Traditional cleaning and disinfecting chemicals such as bleach and quaternary ammoniums are known to cause and exacerbate asthma, chronic obstructive pulmonary disease (COPD), and respiratory irritation. The incidence of occupational asthma (asthma caused by workplace exposures) is high in cleaning professionals, health care workers, and others with frequent exposure to cleaning and disinfecting chemicals. However, effective disinfection in healthcare settings, schools, the food service and production industries is critical for preventing transmission of infectious disease, especially in vulnerable populations such as children and those who are immunocompromised.
Safer disinfectants are of great interest, but effectiveness cannot be sacrificed. Many purportedly safer approaches to cleaning and disinfection exist, based on a variety of approaches including improved physical removal, natural products such as plant essential oils, steam, activated water,
antimicrobial incorporation into materials such as fabrics and colors. Few of these alternatives have been scientifically evaluated for their ability to kill infectious agents. Those that have been tested have usually been tested following EPA guidelines, which specify testing limited microorganisms under ideal laboratory conditions. In real world conditions, there are many variables, such as different surface materials, irregular surfaces and the presence of soil which may inactivate or physically block a disinfectant. In addition, many users may or may not follow the product instructions correctly, leading to inadequate contact times and incorrect dilutions. Research into the effectiveness of alternative disinfectants has the potential to significantly impact rates of occupational asthma and the overall health and safety of anyone with a respiratory disease, as well as those who are at risk for infection.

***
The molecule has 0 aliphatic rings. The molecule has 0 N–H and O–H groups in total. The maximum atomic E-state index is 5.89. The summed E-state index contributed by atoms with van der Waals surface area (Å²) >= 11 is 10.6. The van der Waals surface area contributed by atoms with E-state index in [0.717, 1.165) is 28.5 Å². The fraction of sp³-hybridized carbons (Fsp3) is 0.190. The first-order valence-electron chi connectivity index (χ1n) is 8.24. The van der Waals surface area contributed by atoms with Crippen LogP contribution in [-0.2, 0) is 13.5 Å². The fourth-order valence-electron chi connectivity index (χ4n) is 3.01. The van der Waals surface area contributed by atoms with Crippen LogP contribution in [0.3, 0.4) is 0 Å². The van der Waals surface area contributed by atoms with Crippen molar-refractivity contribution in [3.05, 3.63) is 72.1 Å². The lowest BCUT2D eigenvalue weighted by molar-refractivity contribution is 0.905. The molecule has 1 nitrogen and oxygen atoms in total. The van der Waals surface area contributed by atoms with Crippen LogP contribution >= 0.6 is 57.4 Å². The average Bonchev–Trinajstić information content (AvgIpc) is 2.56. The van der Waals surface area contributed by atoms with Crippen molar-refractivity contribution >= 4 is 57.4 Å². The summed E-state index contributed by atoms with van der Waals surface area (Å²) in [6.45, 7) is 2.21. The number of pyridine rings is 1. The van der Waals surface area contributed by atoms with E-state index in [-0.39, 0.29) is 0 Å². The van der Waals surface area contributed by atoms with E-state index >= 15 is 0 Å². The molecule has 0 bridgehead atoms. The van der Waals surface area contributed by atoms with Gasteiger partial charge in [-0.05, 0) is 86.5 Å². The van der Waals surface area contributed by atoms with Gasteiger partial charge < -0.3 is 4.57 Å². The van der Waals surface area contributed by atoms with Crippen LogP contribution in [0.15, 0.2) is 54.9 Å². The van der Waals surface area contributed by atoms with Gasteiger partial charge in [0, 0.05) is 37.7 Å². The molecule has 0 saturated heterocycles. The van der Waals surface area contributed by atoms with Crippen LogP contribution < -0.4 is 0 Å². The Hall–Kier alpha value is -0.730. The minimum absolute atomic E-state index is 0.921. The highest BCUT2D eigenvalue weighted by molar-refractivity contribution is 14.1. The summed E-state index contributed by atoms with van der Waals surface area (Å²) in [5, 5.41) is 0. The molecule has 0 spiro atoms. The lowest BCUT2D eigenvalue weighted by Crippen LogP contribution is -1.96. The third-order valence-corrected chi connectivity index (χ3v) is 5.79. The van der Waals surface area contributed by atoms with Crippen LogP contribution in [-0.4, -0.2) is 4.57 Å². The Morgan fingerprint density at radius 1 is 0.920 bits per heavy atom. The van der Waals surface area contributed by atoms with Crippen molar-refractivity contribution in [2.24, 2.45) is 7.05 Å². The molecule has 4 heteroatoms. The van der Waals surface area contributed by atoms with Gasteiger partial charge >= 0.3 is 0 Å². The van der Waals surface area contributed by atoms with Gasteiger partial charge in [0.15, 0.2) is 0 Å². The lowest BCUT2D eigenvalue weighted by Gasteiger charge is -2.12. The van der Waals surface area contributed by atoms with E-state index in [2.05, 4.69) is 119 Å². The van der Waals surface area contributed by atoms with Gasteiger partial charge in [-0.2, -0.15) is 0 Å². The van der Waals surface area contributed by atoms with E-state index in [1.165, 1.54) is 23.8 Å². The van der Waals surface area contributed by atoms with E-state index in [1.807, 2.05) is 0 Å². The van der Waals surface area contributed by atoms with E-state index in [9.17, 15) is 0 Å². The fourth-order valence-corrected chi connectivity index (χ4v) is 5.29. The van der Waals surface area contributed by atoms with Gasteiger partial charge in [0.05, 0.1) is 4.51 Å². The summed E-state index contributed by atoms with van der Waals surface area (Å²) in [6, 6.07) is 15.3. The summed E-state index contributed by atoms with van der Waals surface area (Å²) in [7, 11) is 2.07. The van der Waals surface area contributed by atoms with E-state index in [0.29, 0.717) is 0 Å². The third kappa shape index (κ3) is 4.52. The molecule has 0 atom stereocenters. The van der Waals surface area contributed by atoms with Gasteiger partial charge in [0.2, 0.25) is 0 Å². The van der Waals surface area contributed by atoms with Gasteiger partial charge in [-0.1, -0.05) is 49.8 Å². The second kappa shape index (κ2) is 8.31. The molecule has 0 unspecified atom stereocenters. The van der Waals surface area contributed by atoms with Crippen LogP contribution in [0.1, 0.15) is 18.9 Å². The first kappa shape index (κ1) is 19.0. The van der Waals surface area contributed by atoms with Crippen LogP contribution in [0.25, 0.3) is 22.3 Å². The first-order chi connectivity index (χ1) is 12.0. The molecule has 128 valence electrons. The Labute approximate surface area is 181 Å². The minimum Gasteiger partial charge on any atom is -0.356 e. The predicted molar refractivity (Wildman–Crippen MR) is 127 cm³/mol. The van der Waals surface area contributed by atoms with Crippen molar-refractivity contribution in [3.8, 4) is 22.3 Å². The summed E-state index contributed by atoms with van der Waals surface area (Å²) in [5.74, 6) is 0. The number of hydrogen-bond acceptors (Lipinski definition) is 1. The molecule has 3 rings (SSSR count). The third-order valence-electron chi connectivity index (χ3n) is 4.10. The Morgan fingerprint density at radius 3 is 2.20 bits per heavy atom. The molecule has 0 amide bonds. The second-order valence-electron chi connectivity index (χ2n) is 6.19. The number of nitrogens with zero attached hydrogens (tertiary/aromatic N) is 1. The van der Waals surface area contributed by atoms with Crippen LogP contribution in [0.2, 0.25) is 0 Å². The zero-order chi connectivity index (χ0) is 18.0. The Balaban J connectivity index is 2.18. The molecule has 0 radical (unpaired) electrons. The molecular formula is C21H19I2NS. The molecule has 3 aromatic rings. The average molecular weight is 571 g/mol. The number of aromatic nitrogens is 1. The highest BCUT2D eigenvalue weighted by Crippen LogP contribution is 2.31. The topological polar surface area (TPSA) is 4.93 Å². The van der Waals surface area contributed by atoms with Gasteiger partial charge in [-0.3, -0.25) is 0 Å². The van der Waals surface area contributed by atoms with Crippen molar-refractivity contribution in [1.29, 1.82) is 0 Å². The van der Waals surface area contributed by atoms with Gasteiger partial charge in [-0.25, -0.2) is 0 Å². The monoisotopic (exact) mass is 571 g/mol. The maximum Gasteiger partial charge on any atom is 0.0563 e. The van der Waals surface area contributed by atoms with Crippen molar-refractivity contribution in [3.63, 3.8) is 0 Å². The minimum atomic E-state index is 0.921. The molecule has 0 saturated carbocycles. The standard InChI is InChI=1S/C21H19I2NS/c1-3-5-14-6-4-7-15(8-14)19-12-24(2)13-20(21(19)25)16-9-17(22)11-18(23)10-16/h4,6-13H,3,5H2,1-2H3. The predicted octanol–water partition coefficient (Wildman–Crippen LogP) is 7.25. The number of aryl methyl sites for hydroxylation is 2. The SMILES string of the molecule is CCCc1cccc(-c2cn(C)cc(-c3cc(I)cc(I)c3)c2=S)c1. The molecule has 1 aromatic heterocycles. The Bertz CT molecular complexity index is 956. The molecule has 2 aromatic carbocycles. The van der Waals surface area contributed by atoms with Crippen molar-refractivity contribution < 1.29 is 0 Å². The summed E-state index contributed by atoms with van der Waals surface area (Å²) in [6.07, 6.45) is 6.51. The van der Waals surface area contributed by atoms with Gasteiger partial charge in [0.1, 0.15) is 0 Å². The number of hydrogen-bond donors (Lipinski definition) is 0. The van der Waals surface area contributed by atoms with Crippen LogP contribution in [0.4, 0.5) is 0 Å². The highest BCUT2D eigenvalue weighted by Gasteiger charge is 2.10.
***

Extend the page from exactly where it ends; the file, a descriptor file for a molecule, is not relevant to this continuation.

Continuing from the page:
Disinfectant performance evaluations in real world settings require a rapid, reliable means of comparing pre- and post-cleaning surface contamination. Several devices are commercially available for monitoring surface hygiene, based on measurement of adenosinetriphosphate (ATP) by bioluminescence. ATP is a molecule found in all cells, living and recently dead, including bacterial, fungal, human, animal, and plant cells. It seems logical that the removal of ATP from a surface should correspond with the removal of biological soil and infectious agents. But the relationship between the quantity of ATP detected and the quantity of cells present is not linear and it is difficult to draw anything but a general conclusion about surface hygiene from ATP measurements. Despite evidence of this non-linear relationship, ATP devices are widely used and frequently over interpreted or misinterpreted, especially in the food industry and by non-scientist facilities managers and cleaning professionals. More research into the performance characteristics of these devices and their appropriate use is needed.